Assignment 4

CS 585 HW 4
Yifu Hu
No Teammates
Nov. 1st, 2017


Problem Definition

The goal of this assignment is to learn more about the practical issues that arise when designing a tracking system. More specifically, we are going to track animals in video sequences, i.e., identifying the same animal from frame to frame.

To achive this goal, we first need a model to predict the position of an object on next frame based on its positions on previous frames. We could use filters such as alpha-beta filter, kalman filter to do the trick. For each predicted position, we need to associate it with a real detected object in the next frame using some data association algorithm.

Difficulties include bad object detections, objects occluding with each other, etc.


Method and Implementation

  1. First find the centroids of each detected objects in each and every frames.
  2. In c++, create a tracking object class to store all the data related to the objects under tracking, including its position, velocity, and filter parameters.
  3. For the first frame, create an instance of the tracking object class for each detected objects. Add them to the tracking object list.
  4. Initiate the alpha-beta filter to predict the position of each tracking objects in the next frame
  5. Data-Association: Using greedy method to find the detected object in the next frame with minimum distance to the predicted position.
  6. Update the filter parameters as well as the tracking objects list. This includes adding new detected objects into the tracking object list if no exsiting tracking object is associated with it, and removing objects from the list if we lose track of them.
  7. Repeat such steps all the way through the last frame.

Class and functions I created to implement the above algorithm include:


Experiments

I implemented the above tracking algorithm which can deal with general multiple objects tracking in video sequences. The INPUT for my algorithm is the centroids of the detected objects in each frame.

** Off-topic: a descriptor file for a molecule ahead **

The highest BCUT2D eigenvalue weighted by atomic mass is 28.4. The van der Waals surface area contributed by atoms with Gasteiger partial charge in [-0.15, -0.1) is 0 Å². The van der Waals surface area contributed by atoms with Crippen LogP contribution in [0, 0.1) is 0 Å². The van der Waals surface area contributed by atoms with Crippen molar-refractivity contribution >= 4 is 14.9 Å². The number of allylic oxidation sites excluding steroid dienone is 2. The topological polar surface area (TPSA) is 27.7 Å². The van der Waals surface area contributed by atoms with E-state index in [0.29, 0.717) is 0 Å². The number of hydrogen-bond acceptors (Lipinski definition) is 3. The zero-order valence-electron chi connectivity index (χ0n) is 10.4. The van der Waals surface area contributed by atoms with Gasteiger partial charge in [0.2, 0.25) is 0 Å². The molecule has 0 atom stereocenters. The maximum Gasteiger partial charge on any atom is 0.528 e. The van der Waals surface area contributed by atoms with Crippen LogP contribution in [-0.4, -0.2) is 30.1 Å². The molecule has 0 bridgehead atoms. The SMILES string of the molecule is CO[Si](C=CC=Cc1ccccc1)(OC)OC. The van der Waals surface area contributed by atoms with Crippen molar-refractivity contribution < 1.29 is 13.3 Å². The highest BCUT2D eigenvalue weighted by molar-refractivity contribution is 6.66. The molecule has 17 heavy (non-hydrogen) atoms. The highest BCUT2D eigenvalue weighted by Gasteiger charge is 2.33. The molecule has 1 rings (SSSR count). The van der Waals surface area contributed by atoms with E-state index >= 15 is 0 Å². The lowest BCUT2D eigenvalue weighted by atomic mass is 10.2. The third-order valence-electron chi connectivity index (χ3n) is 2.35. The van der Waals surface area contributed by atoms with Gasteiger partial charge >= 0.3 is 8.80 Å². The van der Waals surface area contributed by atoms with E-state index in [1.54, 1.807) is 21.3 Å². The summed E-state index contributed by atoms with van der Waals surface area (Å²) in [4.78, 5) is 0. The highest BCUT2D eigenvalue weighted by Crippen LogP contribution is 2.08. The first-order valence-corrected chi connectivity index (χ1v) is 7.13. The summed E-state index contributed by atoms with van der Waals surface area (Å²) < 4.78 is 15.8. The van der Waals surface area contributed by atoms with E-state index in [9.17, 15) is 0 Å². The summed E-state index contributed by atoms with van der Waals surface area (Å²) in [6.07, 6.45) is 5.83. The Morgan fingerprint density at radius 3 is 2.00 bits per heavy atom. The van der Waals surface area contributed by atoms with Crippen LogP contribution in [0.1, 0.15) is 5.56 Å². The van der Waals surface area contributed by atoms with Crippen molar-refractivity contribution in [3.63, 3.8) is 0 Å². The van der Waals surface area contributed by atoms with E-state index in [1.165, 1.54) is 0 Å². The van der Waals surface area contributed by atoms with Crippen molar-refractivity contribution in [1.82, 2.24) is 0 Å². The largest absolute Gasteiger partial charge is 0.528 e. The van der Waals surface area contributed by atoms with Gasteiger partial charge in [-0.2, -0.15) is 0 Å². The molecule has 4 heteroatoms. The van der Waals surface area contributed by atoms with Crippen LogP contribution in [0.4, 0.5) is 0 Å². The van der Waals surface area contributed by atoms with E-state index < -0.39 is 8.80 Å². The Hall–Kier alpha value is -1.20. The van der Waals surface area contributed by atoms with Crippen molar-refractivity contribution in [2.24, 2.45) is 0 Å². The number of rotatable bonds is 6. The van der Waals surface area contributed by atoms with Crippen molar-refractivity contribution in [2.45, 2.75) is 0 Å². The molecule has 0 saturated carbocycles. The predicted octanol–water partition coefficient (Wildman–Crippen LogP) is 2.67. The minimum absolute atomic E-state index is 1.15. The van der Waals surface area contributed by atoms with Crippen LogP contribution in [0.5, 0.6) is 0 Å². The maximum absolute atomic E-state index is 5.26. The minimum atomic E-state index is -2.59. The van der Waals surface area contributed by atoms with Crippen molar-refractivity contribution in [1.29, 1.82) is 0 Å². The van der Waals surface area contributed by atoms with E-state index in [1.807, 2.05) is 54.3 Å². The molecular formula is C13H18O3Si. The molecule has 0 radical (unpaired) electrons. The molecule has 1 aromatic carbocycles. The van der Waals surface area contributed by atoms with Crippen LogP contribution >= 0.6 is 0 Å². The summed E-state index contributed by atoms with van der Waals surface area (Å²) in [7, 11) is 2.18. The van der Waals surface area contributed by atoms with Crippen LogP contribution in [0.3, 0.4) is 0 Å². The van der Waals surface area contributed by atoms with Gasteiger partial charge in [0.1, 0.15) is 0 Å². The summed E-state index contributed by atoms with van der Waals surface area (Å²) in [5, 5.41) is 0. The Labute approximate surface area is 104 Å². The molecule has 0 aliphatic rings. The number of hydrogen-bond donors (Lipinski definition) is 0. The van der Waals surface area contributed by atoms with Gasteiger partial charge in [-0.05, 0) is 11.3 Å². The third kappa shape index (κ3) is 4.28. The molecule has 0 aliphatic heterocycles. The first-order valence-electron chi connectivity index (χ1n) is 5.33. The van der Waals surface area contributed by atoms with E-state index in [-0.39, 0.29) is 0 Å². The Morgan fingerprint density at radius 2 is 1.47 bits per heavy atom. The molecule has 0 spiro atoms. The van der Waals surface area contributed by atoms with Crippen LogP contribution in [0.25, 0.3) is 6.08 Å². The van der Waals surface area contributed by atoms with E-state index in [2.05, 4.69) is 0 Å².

For the "bat" and "fish" dataset, the first step is to calculate their centroids and write them into text files.

For the "bat" dataset, I used the segmentation and detections provided by Prof. Betke. The segmentation is provided in a set of label maps. There is one number per pixel, delimited by commas. Pixels with the value 0 are background. The maps are 1024 by 1024. The detections are given in a comma delimited file, one for each frame. There is one point per line. Each point is given as the X coordinate followed by the Y coordinate, delimited by commas.

For the "fish" dataset, since only the contours of the fishes are provided, I first use "red color" detection to keep the contours, and then use thresholding to convert it into binary image. Finally use OpenCV's connectedComponentsWithStats function to obtain the centroid of each fish contour.

With these centroids as INPUT, the algorithm can track the objects and draw the tracking results dynamicly in real-time.


Results

The tracking results for both dataset are shown below.

NOTE: These videos are deliberately slowed down to see the differences clearly, the algorithm actually runs in real-time.

In the THIRD AND FIFTH VIDEO, red dots represent tracking objects, green dots are their corresponding predicted positions using Alpha-beta Filter, and blue dots are the matching results in the next frame.



Discussion


Conclusions

The implemented alpha-beta filter predicts the position of the objects fairly well, and in practice, the greedy data association method works efficiently. As a whole, this track can work well provided that the detections are accurate.


Credits and Bibliography

Cite any papers or other references you consulted while developing your solution. Citations to papers should include the authors, the year of publication, the title of the work, and the publication information (e.g., book name and publisher; conference proceedings and location; journal name, volume and pages; technical report and institution).

Material on the web should include the url and date of access.

Credit any joint work or discussions with your classmates.